use the biofuel, which Malaysia produces. For example if you look at Brazil, as mentioned
before, they investigate in researches for many years and finally they develop an engine that
can work with any combination of ethanol and gasoline. Then they export this technology to
other countries to use biofuel (ethanol and gasoline) so they prepare the world markets to sell
their biofuel as well as their flex-fuel engine. I think Malaysia should investigate in building
a high-quality engine that can work with its palm oil or any combination of palm oil and
diesel with the same manner as Brazil did. If Malaysia can manage to do this, the world
markets will be open for its biofuel as well as its new technology in vehicle engine because
nowadays, it is very essential to replace the fossil fuel with biofuel.
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5.0 NORWAY (best sample for Malaysia):


Norway, officially the Kingdom of Norway, is a country and constitutional monarchy in
Northern Europe that occupies the western portion of the Scandinavian Peninsula. It is
bordered by Sweden, Finland, and Russia. The distance between the northern and southern
parts of Norway is considerable compared to east-west distances. The country‟s extensive
coastline along the North Atlantic Ocean is home to its famous fjords. Since World War II,
Norway has experienced rapid economic growth, and is now amongst the wealthiest countries
in the world, with a fully developed welfare system. This economic progress is caused in part
by the development of oil and gas reserves off its coast. Norway was ranked highest of all
countries in human development from 2001 to 2006. It also rated the most peaceful country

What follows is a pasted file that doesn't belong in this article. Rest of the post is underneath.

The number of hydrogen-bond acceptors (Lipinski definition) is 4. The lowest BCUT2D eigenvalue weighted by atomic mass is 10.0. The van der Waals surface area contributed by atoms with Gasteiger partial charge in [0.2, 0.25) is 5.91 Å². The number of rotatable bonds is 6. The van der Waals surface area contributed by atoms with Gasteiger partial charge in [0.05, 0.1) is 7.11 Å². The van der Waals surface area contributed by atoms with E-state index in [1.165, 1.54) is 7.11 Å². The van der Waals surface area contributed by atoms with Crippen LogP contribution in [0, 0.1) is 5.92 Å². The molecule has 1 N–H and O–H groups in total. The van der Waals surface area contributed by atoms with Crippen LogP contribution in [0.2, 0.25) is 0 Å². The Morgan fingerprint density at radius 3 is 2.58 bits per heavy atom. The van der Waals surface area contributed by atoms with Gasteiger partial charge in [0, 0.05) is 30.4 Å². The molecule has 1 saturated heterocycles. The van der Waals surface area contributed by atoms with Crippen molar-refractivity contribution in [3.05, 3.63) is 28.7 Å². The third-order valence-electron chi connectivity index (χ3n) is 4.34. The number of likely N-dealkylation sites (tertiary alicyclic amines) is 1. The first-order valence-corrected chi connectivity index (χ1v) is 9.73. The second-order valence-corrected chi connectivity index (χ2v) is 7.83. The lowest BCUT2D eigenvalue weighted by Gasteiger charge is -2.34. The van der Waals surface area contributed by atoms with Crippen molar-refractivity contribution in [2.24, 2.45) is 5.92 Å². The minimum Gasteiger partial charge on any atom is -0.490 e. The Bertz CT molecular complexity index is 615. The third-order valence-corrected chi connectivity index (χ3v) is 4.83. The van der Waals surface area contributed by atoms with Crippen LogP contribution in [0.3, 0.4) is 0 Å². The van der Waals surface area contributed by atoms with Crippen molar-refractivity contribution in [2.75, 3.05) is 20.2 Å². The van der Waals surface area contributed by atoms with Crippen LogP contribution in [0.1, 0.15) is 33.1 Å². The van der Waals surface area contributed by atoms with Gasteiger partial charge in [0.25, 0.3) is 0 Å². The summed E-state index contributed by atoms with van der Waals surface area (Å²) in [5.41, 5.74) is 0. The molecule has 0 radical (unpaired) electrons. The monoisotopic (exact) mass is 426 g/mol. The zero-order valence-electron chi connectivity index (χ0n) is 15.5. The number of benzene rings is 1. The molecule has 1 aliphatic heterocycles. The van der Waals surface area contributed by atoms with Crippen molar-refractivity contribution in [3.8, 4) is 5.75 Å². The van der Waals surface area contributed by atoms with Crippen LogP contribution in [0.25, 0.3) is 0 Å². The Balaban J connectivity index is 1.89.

in the world in a 2007 survey by Global Peace Index. It is a founding member of NATO. [23]
The country has an area of 385,155 square kilometres (almost equal to Malaysia), and the
population of 4,721,600. [24]

Figure 25: Map of Norway [24]

5.1 Hydro energy in Norway:


Rainfall varies considerably across Norway; the west receives far more rain than the drier
eastern areas (Figure 26). So the average annual rainfall in Norway is between 763 to 2250
mm (which is lesser than Malaysia). [25]
23

Figure 26: Annual rainfall [25]

Norway possesses Western Europe's largest hydro resources, both in terms of its current
installed capacity and of its economically feasible potential. Hydropower & Dams World
Atlas 2006 reported a gross theoretical capability of 560 TWh/yr, of which 187 TWh was
economically exploitable (compare with Malaysia with 123 TWh/yr). The hydro generating
capacity installed by the end of 2005 had an output capability equivalent to about two-thirds
of the economic potential (about 60 TWh/yr compare to Malaysia with only 28 GWh/yr).
Actual hydro output in 2005 was around 136 000 TWh, providing virtually all of Norway's
electric power, and that‟s why Norway is the leading producer of electricity based on
renewable energy sources. [13]
If we compare Malaysia to Norway in terms of their geographical and climate properties and
potential, it will become comprehensible that Malaysia has the potential to be in a same
position with Norway in terms of hydro energy and hydro powers. All Malaysia need to do is
long term researches, excellent management and good investigation in this field, and if
Malaysia can manage to pull this off this country will be illustrious in terms of renewable
energy utilization, since it has a huge palm oil industry as well. So constructing large dams is